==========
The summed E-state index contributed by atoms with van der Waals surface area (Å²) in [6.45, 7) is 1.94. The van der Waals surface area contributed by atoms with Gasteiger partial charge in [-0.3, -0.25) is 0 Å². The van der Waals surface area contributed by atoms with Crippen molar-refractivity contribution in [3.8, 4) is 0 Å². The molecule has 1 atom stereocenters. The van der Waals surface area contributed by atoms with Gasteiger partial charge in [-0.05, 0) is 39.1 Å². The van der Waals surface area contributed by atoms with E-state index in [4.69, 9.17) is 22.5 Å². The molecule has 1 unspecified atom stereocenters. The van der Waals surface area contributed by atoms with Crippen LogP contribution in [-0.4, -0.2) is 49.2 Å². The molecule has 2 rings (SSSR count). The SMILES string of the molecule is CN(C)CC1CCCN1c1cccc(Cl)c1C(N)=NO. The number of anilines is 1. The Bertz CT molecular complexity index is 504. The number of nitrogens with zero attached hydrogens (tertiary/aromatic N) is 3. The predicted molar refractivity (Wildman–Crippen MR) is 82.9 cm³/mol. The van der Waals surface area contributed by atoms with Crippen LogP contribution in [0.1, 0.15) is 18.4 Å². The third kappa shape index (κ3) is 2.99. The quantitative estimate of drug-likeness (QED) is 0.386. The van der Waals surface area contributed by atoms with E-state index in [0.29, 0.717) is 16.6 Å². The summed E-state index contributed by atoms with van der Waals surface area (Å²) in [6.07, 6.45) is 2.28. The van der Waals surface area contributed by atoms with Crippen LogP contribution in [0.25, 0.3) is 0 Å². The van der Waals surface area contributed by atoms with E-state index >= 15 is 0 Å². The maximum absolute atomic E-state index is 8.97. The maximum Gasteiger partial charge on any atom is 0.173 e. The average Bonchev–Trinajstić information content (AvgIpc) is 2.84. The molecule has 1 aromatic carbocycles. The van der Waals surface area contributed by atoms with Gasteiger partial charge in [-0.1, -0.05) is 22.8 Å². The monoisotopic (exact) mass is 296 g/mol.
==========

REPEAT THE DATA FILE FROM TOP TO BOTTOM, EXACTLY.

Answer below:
The summed E-state index contributed by atoms with van der Waals surface area (Å²) in [6.45, 7) is 1.94. The van der Waals surface area contributed by atoms with Gasteiger partial charge in [-0.3, -0.25) is 0 Å². The van der Waals surface area contributed by atoms with Crippen molar-refractivity contribution in [3.8, 4) is 0 Å². The molecule has 1 atom stereocenters. The van der Waals surface area contributed by atoms with Gasteiger partial charge in [-0.05, 0) is 39.1 Å². The van der Waals surface area contributed by atoms with E-state index in [4.69, 9.17) is 22.5 Å². The molecule has 1 unspecified atom stereocenters. The van der Waals surface area contributed by atoms with Crippen LogP contribution in [-0.4, -0.2) is 49.2 Å². The molecule has 2 rings (SSSR count). The SMILES string of the molecule is CN(C)CC1CCCN1c1cccc(Cl)c1C(N)=NO. The number of anilines is 1. The Bertz CT molecular complexity index is 504. The number of nitrogens with zero attached hydrogens (tertiary/aromatic N) is 3. The predicted molar refractivity (Wildman–Crippen MR) is 82.9 cm³/mol. The van der Waals surface area contributed by atoms with Crippen LogP contribution in [0.1, 0.15) is 18.4 Å². The third kappa shape index (κ3) is 2.99. The quantitative estimate of drug-likeness (QED) is 0.386. The van der Waals surface area contributed by atoms with E-state index in [0.29, 0.717) is 16.6 Å². The summed E-state index contributed by atoms with van der Waals surface area (Å²) in [6.07, 6.45) is 2.28. The van der Waals surface area contributed by atoms with Crippen LogP contribution in [0.25, 0.3) is 0 Å². The van der Waals surface area contributed by atoms with E-state index >= 15 is 0 Å². The maximum absolute atomic E-state index is 8.97. The maximum Gasteiger partial charge on any atom is 0.173 e. The average Bonchev–Trinajstić information content (AvgIpc) is 2.84. The molecule has 1 aromatic carbocycles. The van der Waals surface area contributed by atoms with Gasteiger partial charge in [-0.1, -0.05) is 22.8 Å². The monoisotopic (exact) mass is 296 g/mol.